A Morris man, who was allegedly planning to put in a pig farm until he was denied by the Grundy County Board a zoning change for his property, is taking the county to court.
Morris attorney Frank Cortina filed a complaint in Grundy County Circuit Court last week on behalf of Bruce and Paula Barr.
In December, the Grundy County Board voted 15-1 against the request by Barr that the county rezone his 57 acres at 3245 Southmor Road from Agriculture-Residential to Agriculture. Because 20 percent of the landowners surrounding the property legally objected to the zoning change, it required a super majority vote.
For months prior and up to the vote, nearby residents came out in significant numbers protesting the re-zoning request. The neighbors protested because a rumor circulated that a pig farm would be put on the property, which is surrounded by both farming and residential properties. Neighbor Ray Grossi testified multiple times that Barr told him he intends to put in a 1,000-hog confinement on the land.
Barr never attended any of the committee or board meetings, but his attorney came in his place. Cortina maintained Barr wanted to farm the property and build farming structures, which was why he was asking for the zoning change. But officials said Barr didn't need a zoning change for that and he could just request a variance.
"You have to question his motive because he can do everything now," Grossi said. "He can put crops in, he can have up to 30 large animals, build a barn, a house."
The only thing he cannot have is intense agriculture, such as a pig farm, which would be detrimental to the surrounding properties, he said.
The fact that 20 percent of the surrounding landowners, plus additional Morris residents, objected to the rezoning cannot be ignored, Grossi continued.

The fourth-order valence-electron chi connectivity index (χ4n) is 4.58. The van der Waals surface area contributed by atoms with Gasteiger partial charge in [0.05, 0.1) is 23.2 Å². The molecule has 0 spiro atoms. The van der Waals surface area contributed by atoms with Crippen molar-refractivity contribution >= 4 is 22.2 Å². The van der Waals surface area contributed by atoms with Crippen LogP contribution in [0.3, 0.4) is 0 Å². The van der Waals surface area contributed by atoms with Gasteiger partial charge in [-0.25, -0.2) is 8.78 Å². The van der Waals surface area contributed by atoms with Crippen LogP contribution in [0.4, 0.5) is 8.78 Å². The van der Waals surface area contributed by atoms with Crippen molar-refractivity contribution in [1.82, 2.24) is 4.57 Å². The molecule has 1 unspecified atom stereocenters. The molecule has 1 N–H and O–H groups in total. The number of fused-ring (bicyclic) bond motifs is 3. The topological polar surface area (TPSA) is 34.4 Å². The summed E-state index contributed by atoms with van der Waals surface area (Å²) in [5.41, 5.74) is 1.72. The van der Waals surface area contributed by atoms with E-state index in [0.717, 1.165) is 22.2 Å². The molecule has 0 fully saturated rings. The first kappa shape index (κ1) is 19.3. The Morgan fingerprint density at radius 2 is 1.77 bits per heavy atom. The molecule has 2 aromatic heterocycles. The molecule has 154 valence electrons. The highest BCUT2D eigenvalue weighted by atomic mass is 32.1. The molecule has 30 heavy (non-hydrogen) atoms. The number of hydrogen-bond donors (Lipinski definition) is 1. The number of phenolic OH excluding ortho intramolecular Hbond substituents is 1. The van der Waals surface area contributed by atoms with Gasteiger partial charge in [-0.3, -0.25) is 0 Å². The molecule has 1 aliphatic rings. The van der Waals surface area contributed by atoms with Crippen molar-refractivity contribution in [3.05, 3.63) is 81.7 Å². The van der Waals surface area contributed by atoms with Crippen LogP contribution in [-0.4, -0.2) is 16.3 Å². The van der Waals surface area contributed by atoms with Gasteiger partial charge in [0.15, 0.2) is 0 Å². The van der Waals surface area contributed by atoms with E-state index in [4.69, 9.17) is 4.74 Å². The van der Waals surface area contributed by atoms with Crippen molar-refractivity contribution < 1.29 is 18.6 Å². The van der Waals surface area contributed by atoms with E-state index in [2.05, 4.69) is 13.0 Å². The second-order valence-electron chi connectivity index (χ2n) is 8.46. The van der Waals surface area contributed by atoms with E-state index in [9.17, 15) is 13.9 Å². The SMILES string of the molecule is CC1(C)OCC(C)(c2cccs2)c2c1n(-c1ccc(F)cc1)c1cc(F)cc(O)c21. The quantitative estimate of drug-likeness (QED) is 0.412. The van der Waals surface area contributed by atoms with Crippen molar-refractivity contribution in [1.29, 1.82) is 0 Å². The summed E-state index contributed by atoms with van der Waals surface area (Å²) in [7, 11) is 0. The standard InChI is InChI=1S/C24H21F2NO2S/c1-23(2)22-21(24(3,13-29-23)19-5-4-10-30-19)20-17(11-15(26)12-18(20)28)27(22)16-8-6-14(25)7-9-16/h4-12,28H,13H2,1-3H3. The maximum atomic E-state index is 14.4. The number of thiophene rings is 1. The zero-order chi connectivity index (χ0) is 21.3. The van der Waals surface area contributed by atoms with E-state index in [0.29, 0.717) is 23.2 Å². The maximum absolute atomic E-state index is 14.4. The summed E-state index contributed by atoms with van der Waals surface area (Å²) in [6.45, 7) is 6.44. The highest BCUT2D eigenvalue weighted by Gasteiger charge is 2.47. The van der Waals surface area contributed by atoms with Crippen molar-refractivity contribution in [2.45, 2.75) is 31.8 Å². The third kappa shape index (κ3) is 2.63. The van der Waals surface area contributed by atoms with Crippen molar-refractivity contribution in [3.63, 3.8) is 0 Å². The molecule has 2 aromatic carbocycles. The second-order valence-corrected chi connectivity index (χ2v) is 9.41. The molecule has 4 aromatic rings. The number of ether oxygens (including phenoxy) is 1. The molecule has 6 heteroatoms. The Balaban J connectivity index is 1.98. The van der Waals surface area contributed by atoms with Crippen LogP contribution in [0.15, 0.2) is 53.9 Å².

Cortina was not available Thursday for comment on the new case, but the case file states Grundy County was "depriving (the Barrs) of the use of their property for agriculturally zoned purposes without due process or just compensation."
The county has not filed a response yet to the case.
John Bates, Grundy County State's Attorney, said the county board will first need to discuss the case. It will go before the Finance Committee in executive session and then onto the full county board, also in executive session.
"And we'll progress from there," he said. "We want to make sure the full board is up to speed because it's a civil case.
"We're certainly going to address it. We're being sued, so we can't ignore it."
The Barrs want a judge to rule the county's action in voting down the rezoning was "invalid and void," according to the case file. In addition, they want a judgment declaring their property as Agricultural zoning and clearance for the owners to move forward with development without interference from the county.
The case file continues to cite the land is surrounded by agricultural property, and the land originally was zoned Agricultural before it was changed by the county at the request of a previous owner. A portion of the property was changed to A-R because the previous owner had planned to construct a residential subdivision.
It also states the property has always been used for agriculture. When the Barrs purchased it and wanted to construct an agricultural building, they were denied a permit. As A-R, the zoning regulations require a house be built on the property before any agricultural buildings.
It was stated by officials during the zoning meetings that Barr could request a variance to build another building first and that the county has granted such variances.
As Cortina argued previously, the case file states in the county's land use plan the county's priority is to promote agriculture and that residential is not supposed to prohibit agriculture.
When the request for A-R was denied, it was at the recommendation of the Land Use Department, which said the area on Southmor Road has become a high Agricultural-Residential area and an Agricultural use would not fit.
"The action of Grundy County in prohibiting the zoning of the premises for agricultural purposes is inconsistent with the use and character of the surrounding and abutting property and there is no real or substantial relation to the public health, safety, morals and welfare of the community and deprives the plaintiffs of the current highest and best use of their property . . ." the court document states.
The case also accuses the county of prohibiting the Barrs from doing things on their property that surrounding neighbors are allowed to do, such as having barbed wire atop their fence. In addition, the county has told the Barrs they cannot retain water on their property "even though state law provides the opposite," according to the file.